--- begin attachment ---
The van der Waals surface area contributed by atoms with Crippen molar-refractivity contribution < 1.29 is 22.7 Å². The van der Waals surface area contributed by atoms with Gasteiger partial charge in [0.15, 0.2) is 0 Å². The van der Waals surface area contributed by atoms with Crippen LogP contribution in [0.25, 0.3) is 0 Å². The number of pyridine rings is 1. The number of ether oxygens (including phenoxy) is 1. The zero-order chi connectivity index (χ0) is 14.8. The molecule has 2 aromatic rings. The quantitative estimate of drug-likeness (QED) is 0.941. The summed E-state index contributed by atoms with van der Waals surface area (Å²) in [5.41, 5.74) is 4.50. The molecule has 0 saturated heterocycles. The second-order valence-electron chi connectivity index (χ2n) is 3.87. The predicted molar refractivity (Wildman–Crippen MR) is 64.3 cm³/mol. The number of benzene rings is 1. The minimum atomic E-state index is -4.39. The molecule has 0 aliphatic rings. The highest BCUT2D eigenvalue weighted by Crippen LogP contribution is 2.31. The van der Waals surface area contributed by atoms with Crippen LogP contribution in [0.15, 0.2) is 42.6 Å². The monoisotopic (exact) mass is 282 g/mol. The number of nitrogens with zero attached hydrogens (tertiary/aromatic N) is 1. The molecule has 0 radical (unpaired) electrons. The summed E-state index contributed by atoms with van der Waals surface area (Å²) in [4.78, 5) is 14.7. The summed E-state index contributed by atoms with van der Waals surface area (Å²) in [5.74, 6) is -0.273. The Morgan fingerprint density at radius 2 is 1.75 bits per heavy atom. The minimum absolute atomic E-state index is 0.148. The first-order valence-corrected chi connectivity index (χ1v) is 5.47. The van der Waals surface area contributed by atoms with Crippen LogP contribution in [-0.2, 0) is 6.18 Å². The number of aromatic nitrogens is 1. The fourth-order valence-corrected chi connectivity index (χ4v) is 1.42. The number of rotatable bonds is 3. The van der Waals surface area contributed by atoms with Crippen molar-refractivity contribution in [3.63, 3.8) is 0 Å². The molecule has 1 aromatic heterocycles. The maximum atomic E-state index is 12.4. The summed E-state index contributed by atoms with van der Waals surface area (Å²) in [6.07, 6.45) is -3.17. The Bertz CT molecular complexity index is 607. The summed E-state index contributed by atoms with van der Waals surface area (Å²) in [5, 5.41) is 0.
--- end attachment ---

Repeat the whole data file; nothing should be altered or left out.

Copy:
The van der Waals surface area contributed by atoms with Crippen molar-refractivity contribution < 1.29 is 22.7 Å². The van der Waals surface area contributed by atoms with Gasteiger partial charge in [0.15, 0.2) is 0 Å². The van der Waals surface area contributed by atoms with Crippen LogP contribution in [0.25, 0.3) is 0 Å². The number of pyridine rings is 1. The number of ether oxygens (including phenoxy) is 1. The zero-order chi connectivity index (χ0) is 14.8. The molecule has 2 aromatic rings. The quantitative estimate of drug-likeness (QED) is 0.941. The summed E-state index contributed by atoms with van der Waals surface area (Å²) in [5.41, 5.74) is 4.50. The molecule has 0 saturated heterocycles. The second-order valence-electron chi connectivity index (χ2n) is 3.87. The predicted molar refractivity (Wildman–Crippen MR) is 64.3 cm³/mol. The number of benzene rings is 1. The minimum atomic E-state index is -4.39. The molecule has 0 aliphatic rings. The highest BCUT2D eigenvalue weighted by Crippen LogP contribution is 2.31. The van der Waals surface area contributed by atoms with Crippen LogP contribution in [0.15, 0.2) is 42.6 Å². The monoisotopic (exact) mass is 282 g/mol. The number of nitrogens with zero attached hydrogens (tertiary/aromatic N) is 1. The molecule has 0 radical (unpaired) electrons. The summed E-state index contributed by atoms with van der Waals surface area (Å²) in [4.78, 5) is 14.7. The summed E-state index contributed by atoms with van der Waals surface area (Å²) in [5.74, 6) is -0.273. The Morgan fingerprint density at radius 2 is 1.75 bits per heavy atom. The minimum absolute atomic E-state index is 0.148. The first-order valence-corrected chi connectivity index (χ1v) is 5.47. The van der Waals surface area contributed by atoms with Crippen LogP contribution in [-0.2, 0) is 6.18 Å². The number of aromatic nitrogens is 1. The fourth-order valence-corrected chi connectivity index (χ4v) is 1.42. The number of rotatable bonds is 3. The van der Waals surface area contributed by atoms with Crippen molar-refractivity contribution in [3.63, 3.8) is 0 Å². The molecule has 1 aromatic heterocycles. The maximum atomic E-state index is 12.4. The summed E-state index contributed by atoms with van der Waals surface area (Å²) in [6.07, 6.45) is -3.17. The Bertz CT molecular complexity index is 607. The summed E-state index contributed by atoms with van der Waals surface area (Å²) in [5, 5.41) is 0.